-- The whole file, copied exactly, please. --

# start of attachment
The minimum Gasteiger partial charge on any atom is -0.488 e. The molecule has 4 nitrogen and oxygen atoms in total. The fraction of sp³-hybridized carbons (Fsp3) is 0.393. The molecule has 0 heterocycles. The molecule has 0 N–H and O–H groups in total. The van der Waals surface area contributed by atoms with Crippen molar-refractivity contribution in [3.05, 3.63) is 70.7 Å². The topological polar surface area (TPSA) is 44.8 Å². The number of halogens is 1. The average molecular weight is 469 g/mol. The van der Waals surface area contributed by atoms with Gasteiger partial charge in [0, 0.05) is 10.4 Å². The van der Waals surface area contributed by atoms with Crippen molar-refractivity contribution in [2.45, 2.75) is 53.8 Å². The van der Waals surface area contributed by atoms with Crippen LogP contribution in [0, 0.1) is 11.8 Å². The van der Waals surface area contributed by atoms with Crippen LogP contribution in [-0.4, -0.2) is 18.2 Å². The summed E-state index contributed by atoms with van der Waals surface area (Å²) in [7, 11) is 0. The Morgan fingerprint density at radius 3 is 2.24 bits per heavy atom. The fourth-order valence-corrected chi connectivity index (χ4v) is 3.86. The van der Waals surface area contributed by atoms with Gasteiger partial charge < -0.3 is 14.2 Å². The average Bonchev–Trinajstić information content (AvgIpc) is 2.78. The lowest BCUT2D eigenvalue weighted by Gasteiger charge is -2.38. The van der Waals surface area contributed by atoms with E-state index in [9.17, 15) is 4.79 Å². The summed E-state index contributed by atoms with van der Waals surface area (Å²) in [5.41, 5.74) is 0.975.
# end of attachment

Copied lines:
The minimum Gasteiger partial charge on any atom is -0.488 e. The molecule has 4 nitrogen and oxygen atoms in total. The fraction of sp³-hybridized carbons (Fsp3) is 0.393. The molecule has 0 heterocycles. The molecule has 0 N–H and O–H groups in total. The van der Waals surface area contributed by atoms with Crippen molar-refractivity contribution in [3.05, 3.63) is 70.7 Å². The topological polar surface area (TPSA) is 44.8 Å². The number of halogens is 1. The average molecular weight is 469 g/mol. The van der Waals surface area contributed by atoms with Gasteiger partial charge in [0, 0.05) is 10.4 Å². The van der Waals surface area contributed by atoms with Crippen molar-refractivity contribution in [2.45, 2.75) is 53.8 Å². The van der Waals surface area contributed by atoms with Crippen LogP contribution in [0, 0.1) is 11.8 Å². The van der Waals surface area contributed by atoms with Crippen LogP contribution in [-0.4, -0.2) is 18.2 Å². The summed E-state index contributed by atoms with van der Waals surface area (Å²) in [7, 11) is 0. The Morgan fingerprint density at radius 3 is 2.24 bits per heavy atom. The fourth-order valence-corrected chi connectivity index (χ4v) is 3.86. The van der Waals surface area contributed by atoms with Gasteiger partial charge < -0.3 is 14.2 Å². The average Bonchev–Trinajstić information content (AvgIpc) is 2.78. The lowest BCUT2D eigenvalue weighted by Gasteiger charge is -2.38. The van der Waals surface area contributed by atoms with E-state index in [9.17, 15) is 4.79 Å². The summed E-state index contributed by atoms with van der Waals surface area (Å²) in [5.41, 5.74) is 0.975.